Now that the thrill of our hyper-connected existence is gone, virtual life has become a depressing daily grind. We toil late into the night, unleashing an endless stream of status updates and tweets in a desperate attempt to keep ourselves relevant, desirable and in. There’s an ominous irony in FarmVille, a Facebook application that enables users to build and maintain a virtual farm. It’s more than a game: It’s an allegory. Virtual existence is feudalism for the modern age. Those who hold the information are kings and those of us toiling in the virtual fields are the servile peasantry: selling our souls for the mind-numbing comfort of an online existence.
Social Networking Sites (SNSs) promise limitless, boundless friendship – a phenomenon that should make us happier than ever. But our optimism over connectivity has gradually morphed into cynicism and resentment. It turns out virtual life is less about connectivity than self-branding. SNSs entice us to divulge and update, stroking our fragile egos with filtered ads that utilize our personal information to reap huge profits, as our hundreds of “friends” perpetually rate our online popularity. Paranoid about how we’ll be perceived, we spend hour after hour trying to avoid the virtual consequences of being deemed uncool. We have more to worry about than our online acquaintances deleting us after we’re tagged in an unflattering photo. Sites like Lamebook, devoted to reposting cliché status updates and socially awkward wall exchanges, humiliate those virtual personas who are unfamiliar with the web's mores and codes.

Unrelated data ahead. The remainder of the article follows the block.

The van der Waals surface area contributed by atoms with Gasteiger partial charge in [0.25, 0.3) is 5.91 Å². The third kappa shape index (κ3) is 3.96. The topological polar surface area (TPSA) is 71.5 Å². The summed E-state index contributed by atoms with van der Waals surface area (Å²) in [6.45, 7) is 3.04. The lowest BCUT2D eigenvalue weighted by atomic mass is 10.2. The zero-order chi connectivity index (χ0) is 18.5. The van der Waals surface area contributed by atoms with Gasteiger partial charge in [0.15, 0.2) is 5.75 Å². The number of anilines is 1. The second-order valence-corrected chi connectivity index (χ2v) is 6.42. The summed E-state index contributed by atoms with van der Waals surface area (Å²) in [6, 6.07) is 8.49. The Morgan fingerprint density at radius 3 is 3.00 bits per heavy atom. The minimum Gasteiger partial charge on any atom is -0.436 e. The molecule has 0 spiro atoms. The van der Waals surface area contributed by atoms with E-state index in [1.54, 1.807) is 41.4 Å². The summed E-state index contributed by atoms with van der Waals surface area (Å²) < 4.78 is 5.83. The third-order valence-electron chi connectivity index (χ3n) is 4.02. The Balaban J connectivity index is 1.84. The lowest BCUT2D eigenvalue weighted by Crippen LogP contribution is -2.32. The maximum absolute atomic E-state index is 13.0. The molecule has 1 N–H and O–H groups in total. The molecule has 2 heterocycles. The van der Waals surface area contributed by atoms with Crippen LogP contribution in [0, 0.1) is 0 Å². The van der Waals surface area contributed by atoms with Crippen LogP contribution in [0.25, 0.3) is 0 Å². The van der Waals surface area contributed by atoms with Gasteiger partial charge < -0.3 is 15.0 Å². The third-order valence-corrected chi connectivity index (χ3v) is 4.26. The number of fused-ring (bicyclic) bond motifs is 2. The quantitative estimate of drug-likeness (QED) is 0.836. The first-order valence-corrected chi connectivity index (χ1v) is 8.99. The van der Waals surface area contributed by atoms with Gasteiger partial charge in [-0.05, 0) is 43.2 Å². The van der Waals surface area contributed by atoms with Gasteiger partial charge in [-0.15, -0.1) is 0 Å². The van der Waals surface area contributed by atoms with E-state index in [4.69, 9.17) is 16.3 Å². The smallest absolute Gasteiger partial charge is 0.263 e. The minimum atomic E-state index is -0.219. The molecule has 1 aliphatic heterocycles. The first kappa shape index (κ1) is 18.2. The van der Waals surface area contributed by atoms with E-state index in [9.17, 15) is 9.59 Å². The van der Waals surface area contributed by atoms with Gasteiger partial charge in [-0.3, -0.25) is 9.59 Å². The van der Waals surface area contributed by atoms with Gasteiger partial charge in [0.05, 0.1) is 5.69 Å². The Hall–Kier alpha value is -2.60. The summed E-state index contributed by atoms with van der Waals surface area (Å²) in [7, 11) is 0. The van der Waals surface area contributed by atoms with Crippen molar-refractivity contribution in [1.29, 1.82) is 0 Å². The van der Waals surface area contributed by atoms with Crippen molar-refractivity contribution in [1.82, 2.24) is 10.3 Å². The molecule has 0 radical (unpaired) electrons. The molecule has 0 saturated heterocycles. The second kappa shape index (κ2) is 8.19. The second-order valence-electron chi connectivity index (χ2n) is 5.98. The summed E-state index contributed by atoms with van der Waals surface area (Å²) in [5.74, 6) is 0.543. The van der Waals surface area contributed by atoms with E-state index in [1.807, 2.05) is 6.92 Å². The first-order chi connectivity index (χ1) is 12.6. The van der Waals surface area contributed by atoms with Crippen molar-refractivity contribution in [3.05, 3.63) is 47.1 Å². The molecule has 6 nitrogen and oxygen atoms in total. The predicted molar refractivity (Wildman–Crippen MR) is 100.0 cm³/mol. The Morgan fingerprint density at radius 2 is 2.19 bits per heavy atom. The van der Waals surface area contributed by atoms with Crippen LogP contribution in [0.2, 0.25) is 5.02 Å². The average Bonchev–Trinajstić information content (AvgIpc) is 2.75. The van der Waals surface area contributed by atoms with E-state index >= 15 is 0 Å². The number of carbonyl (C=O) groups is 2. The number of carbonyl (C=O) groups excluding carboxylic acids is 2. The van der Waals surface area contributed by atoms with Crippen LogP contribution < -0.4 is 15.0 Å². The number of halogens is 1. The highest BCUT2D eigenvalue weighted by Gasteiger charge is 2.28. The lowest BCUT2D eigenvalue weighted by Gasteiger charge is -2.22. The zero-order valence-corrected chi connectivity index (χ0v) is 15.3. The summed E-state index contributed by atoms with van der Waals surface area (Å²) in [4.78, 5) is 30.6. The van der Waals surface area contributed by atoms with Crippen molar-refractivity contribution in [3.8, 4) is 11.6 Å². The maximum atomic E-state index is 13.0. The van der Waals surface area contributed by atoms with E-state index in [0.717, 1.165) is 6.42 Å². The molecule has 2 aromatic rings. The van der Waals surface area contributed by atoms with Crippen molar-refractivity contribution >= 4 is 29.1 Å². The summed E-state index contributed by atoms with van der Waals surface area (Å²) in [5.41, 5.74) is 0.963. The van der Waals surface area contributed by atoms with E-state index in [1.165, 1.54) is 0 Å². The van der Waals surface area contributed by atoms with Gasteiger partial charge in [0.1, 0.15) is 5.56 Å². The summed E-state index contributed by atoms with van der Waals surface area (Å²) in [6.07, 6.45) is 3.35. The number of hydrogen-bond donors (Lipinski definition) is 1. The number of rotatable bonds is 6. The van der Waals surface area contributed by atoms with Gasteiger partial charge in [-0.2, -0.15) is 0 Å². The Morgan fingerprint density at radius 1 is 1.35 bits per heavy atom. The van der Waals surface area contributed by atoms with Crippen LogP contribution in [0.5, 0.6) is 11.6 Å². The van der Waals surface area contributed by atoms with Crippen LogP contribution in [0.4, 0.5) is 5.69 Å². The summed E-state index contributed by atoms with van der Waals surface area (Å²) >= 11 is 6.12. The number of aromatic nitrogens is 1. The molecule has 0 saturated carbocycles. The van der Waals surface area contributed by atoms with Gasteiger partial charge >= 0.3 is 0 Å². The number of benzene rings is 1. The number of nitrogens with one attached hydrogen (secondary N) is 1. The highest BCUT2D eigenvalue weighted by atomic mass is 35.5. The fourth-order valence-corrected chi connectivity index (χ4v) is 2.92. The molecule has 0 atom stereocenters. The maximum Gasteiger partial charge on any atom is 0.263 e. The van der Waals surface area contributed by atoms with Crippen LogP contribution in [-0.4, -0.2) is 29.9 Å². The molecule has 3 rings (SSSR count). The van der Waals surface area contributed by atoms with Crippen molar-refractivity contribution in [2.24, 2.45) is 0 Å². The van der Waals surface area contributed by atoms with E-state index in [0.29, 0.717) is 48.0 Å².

Bleak, shallow and repetitive, virtual life seems increasingly less worth living. Users are beginning to realize that it’s not leisure, it’s work that borders on servitude. But there’s a resistance growing among those tired of their virtual subjugation. In response to the electronic world’s rising indignation, virtual suicide sites like seppukoo.com and suicidemachine.org have started a countermovement, provoking users to kill their online selves and reclaim their real lives. These programs assist our virtual deaths by hacking into our profiles, completely annihilating our online personas and leaving no trace of our former selves behind. It’s social revolt for the online age: a mass uprising that will shatter the virtual hierarchy and restore order to our actual lives.